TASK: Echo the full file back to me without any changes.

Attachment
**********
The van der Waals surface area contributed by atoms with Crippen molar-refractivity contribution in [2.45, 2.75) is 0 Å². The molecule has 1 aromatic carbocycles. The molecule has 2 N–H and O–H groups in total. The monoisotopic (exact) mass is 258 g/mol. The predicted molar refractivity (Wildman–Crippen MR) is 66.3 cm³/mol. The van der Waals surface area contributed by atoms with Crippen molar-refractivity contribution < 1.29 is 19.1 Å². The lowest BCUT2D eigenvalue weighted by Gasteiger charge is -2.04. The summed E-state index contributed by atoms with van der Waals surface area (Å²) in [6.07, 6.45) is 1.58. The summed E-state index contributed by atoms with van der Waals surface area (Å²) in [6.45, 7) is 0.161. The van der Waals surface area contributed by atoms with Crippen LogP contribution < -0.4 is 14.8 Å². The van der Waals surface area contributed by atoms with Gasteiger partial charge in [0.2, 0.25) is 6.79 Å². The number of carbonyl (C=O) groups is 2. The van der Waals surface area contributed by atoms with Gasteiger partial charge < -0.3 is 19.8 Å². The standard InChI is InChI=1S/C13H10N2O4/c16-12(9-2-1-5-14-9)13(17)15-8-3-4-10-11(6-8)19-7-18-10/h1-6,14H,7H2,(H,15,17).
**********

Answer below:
The van der Waals surface area contributed by atoms with Crippen molar-refractivity contribution in [2.45, 2.75) is 0 Å². The molecule has 1 aromatic carbocycles. The molecule has 2 N–H and O–H groups in total. The monoisotopic (exact) mass is 258 g/mol. The predicted molar refractivity (Wildman–Crippen MR) is 66.3 cm³/mol. The van der Waals surface area contributed by atoms with Crippen molar-refractivity contribution < 1.29 is 19.1 Å². The lowest BCUT2D eigenvalue weighted by Gasteiger charge is -2.04. The summed E-state index contributed by atoms with van der Waals surface area (Å²) in [6.07, 6.45) is 1.58. The summed E-state index contributed by atoms with van der Waals surface area (Å²) in [6.45, 7) is 0.161. The van der Waals surface area contributed by atoms with Crippen LogP contribution < -0.4 is 14.8 Å². The van der Waals surface area contributed by atoms with Gasteiger partial charge in [0.2, 0.25) is 6.79 Å². The number of carbonyl (C=O) groups is 2. The van der Waals surface area contributed by atoms with Gasteiger partial charge < -0.3 is 19.8 Å². The standard InChI is InChI=1S/C13H10N2O4/c16-12(9-2-1-5-14-9)13(17)15-8-3-4-10-11(6-8)19-7-18-10/h1-6,14H,7H2,(H,15,17).